Their hard work paid off. Opshop’s debut album sold platinum while their second album went three-times platinum (their third and final album also joined it in hitting No.1).
Lead singer Jason Kerrison had his first window into the music scene through his father.
“Dad ended up being inducted into the Invercargill hall of fame, mostly for drumming in a dancehall band called Three Plus One, which was three brown guys and a pākehā [his father has Ngāpuhi heritage]. But there was never any compulsion for me to become a musician other than Sunday mornings when I’d find a half-eaten burger left on the kitchen bench with a wad of cash next to it. I thought, it’s pretty cool that this is what my dad does as a night job. My only connection to music was singing in church. I loved hearing everyone’s voices, especially when we’d go to the larger, more grandiose spaces that allowed the harmonics to drift around in the upper echelons of the building.”
For his 15th birthday, Kerrison received a cheap hondo bass and this led him to join the school band at St Bede’s College, Christchurch. The music teacher also told him “if you want to play bass, you’ve gotta play violin” so he also spent an undistinguished year in the school orchestra. Kerrison recalls that his closest friend and musical collaborator was guitarist Tim Skedden. “We were big Living Color fans. For me, it was significant because there were so few black people rocking it out. I wondered if I should be playing hip-hop or R&B … But when we found Living Color, we were so obsessed by it we learnt the whole album. Suddenly I became an actual bass player. Glen Common was my itinerant bass teacher (he’s now one of the directors of Smokefree Rock Quest). He suggested we get involved in a local rock quest, so we called our band Vivid, which was the name of the first Living Color album.”
Kerrison then moved to Hillmorton College and played bass in a funk group (D-Funk Express), though was forced to switch to singing when he joined a new group, Hillmotown, as they already had a bassist. Kerrison also befriended two other musicians, drummer Bobby Kennedy and bassist Clinton Harris, both of whom he’d originally met at Rockquest the previous year (their band, Outer Control, included Bic Runga’s sister, Pearl).
After school, these various groups fused together to become Gorilla Biscuit and took up a residency at Dux De Lux doing sets of covers on Friday and Saturday nights. With help from Rob Mayes (Failsafe Records), they also recorded a song, ‘Wish’, which was included on an NZ On Air hit disc.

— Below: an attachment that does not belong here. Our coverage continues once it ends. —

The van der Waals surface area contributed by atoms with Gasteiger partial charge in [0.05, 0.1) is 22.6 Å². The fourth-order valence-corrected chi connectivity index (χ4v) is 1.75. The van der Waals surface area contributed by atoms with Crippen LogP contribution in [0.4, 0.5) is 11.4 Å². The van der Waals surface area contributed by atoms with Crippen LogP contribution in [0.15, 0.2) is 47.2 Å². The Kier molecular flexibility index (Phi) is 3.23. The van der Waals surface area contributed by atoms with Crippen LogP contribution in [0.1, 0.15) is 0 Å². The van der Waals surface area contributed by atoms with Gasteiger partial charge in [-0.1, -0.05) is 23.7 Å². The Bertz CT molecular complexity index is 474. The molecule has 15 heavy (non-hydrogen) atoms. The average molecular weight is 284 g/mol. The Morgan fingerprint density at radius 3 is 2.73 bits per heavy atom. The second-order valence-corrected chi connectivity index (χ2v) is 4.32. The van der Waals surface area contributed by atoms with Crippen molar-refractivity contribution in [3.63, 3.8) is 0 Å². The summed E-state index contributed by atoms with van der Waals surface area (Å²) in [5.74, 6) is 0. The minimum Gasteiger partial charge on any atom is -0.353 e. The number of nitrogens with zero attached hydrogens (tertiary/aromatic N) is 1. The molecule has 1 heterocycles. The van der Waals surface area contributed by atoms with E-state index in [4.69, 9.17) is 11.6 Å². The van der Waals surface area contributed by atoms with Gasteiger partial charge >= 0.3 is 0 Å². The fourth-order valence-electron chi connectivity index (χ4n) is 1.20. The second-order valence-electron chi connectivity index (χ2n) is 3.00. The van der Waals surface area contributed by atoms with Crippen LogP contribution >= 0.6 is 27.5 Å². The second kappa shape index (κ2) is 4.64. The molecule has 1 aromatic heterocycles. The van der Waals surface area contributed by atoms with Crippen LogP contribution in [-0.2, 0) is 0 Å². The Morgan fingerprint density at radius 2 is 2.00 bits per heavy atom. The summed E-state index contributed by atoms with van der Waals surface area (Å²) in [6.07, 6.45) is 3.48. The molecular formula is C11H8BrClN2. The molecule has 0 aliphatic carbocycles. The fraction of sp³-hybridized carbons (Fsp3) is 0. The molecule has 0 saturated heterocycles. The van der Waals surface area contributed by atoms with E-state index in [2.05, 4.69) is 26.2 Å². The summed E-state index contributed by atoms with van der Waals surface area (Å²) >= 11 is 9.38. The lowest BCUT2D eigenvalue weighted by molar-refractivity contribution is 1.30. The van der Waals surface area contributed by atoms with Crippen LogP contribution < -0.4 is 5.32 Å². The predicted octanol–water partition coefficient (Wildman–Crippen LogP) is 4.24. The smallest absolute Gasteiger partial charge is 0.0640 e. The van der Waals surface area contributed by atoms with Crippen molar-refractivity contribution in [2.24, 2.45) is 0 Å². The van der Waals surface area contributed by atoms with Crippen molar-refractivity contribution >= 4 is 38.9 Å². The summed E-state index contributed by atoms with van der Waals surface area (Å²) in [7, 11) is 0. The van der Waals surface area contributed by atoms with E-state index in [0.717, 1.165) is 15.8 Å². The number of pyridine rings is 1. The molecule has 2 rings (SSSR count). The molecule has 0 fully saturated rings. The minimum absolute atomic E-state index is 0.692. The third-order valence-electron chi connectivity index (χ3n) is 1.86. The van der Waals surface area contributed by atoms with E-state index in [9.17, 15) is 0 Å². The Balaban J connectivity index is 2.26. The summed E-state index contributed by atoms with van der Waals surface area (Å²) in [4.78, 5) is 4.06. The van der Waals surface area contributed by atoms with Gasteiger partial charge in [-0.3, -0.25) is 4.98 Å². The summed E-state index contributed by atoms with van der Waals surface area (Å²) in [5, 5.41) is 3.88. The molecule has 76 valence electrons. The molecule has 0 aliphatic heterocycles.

Kerrison studied broadcasting at Christchurch and took an internship at Mai FM in Auckland (subsequently moving through jobs at TVNZ, More FM, and as an original staff member/DJ at Kiwi FM). He supplemented his income by doing two-hour sets of covers at a local bar (Embargo on High Street) and busked for a living between broadcasting jobs. During the intervening years, Tim Skedden had played in a very early line-up of The Feelers and regularly toured with them as a second guitarist before deciding to form a new group with Kerrison under the peculiar name, Goldfish Shopping Trolley (GST).
Between broadcasting jobs, Kerrison busked for a living
Kerrison was studying ethnomusicology so brought in Ian Munro, a friend from university to play bass, while his high school friend, Bobby Kennedy, joined on drums. GST had some success with their early songs – gaining NZ On Air music video funding for ‘Hey You’ in 2000 and a new recording grant for ‘Put Up A Fight’ the following year. However, it was Kerrison’s chance meeting with a school friend from St Bede’s that really got things going:
“I didn’t even know Matt Treacy was living in Auckland and I walked past where he was playing a gig in Ponsonby. We embraced and he said, ‘mate, you should audition for my band.’ I said, ‘fuck that, you should audition for mine!’ He had a band called Chrome with Adrien DeCroy, who owned York Street Recording Studios. I recall thinking, ‘do I really want to keep being in a band where I’m singing someone else’s songs? Or do I want to be authentic and write my own stuff, even if that means having less resources?’ That’s when I took the bull by the horns and decided I would have a go at having a career writing my own music.”
In the end, Treacy joined Kerrison’s group instead and DeCroy kindly loaned the band some digital recording equipment (a Yamaha O2R ) to do some early demos. The results were promising enough that DeCroy’s label, Siren Records, funded a further set of demos at York Street, though they did make one demand to Kerrison. “They had the wherewithal to suggest we change the name! Much grief and angst followed, though we finally settled on Opshop since we were all skint at the time and we bought all our clothes at opshops.”
Opshop’s early singles, ‘Nothing Can Wait’ and ‘Secrets’, were catchy heavy rock numbers that gained them early radio play. Though the song ‘Secrets’ also remains important to Kerrison for a different reason.
“For me, it was essential on those early releases to capture the wairua of who we were. There was a lot going on in the years after 9/11, like George Bush making that statement that you’re either with us or against us. I was a Noam Chomsky fan, so I managed to find his email and sent him all the lyrics, then asked if we might be able to take a sample off his Prospects For Democracy set of lectures. He got back to me that same night to say he liked the lyrics and to take whatever we needed! It felt like a real coup for me to get something like that on commercial rock radio, even if it ended up quite low in the mix.”
Opshop received some early nationwide airplay for their song, ‘Saturated’, after winning a competition set up by ZM radio station (Project ZM) and even dipped into the Top 40 in late 2003. However, the band’s biggest breakthrough was with an acoustic number, ‘No Ordinary Thing’, which was driven by a melancholic piano line. It hit No.22 on the charts and pushed the album, You Are Here (2004), to platinum sales.